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Bad Times at the El Royale (2018)

Bad Times at the El Royale

Alright, yeah, I think it’s some kind of pervert hotel. It’s 1969. The El Royale is a run-down hotel that sits on Lake Tahoe on the border between California and Nevada. It soon becomes a seedy battleground when seven strangers – cleric Father Daniel Flynn (Jeff Bridges), soul singer Darlene Sweet (Cynthia Ervio), a travelling vacuum cleaner salesman, Laramie Seymour Sullivan (Jon Hamm), the Summerspring sisters, Emily (Dakota Johnson) and Rose (Cailee Spaeny), the sole staff member on site, manager Miles Miller (Lewis Pullman) and the mysterious Billy Lee (Chris Hemsworth) – all converge on the hotel one fateful night for one last shot at redemption before everything goes wrong… I can’t do it. I can’t kill no more people. Doesn’t your heart go out to actors nowadays? Either they starve themselves on chicken breasts and broccoli to appear as ludicrous superheroes looking deranged from hanger and bodybuilding steroids on the subsequent publicity tour, or they wind up in something like this (or in Hemsworth’s case, both), a kind of Tarantinoesque closed-room Agatha Christie mystery trading on well-worn tropes. It’s really not right, is it? Seven strangers. Seven secrets. All roads lead here. However this pastiche is cleverly staged (with an actual state border running through the building), impeccably designed (by Martin Whist) and shot (by Seamus McGarvey) and well performed outside that narrow generic style that such material demands.  It’s overlong but florid and rather fruity with nods to Hitchcock and Lynch and the big reveal is worth waiting for. Written, produced and directed by Drew Goddard. Well, it looks like the Lord hasn’t forsaken you yet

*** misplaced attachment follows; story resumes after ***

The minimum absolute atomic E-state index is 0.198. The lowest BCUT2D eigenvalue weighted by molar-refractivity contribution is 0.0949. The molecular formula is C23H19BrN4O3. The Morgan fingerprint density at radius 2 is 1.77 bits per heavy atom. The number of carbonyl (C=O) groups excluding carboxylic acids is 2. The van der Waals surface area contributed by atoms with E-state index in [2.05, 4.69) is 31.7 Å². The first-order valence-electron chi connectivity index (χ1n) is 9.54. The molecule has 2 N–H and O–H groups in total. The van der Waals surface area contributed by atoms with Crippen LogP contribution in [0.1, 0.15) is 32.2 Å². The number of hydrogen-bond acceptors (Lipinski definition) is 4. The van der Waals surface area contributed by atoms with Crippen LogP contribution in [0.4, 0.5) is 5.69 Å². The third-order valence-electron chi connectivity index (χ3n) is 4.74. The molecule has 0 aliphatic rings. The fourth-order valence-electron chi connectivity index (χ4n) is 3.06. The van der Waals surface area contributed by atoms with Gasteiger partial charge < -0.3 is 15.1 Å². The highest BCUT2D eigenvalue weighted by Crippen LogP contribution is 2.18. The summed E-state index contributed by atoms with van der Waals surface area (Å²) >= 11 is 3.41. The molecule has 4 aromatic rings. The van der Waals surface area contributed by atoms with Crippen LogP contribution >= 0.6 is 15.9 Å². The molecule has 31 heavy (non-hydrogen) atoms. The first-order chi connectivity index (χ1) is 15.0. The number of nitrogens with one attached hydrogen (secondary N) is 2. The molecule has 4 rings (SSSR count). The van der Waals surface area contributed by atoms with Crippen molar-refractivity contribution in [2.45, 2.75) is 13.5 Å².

Once Upon a Time … in Hollywood (2019)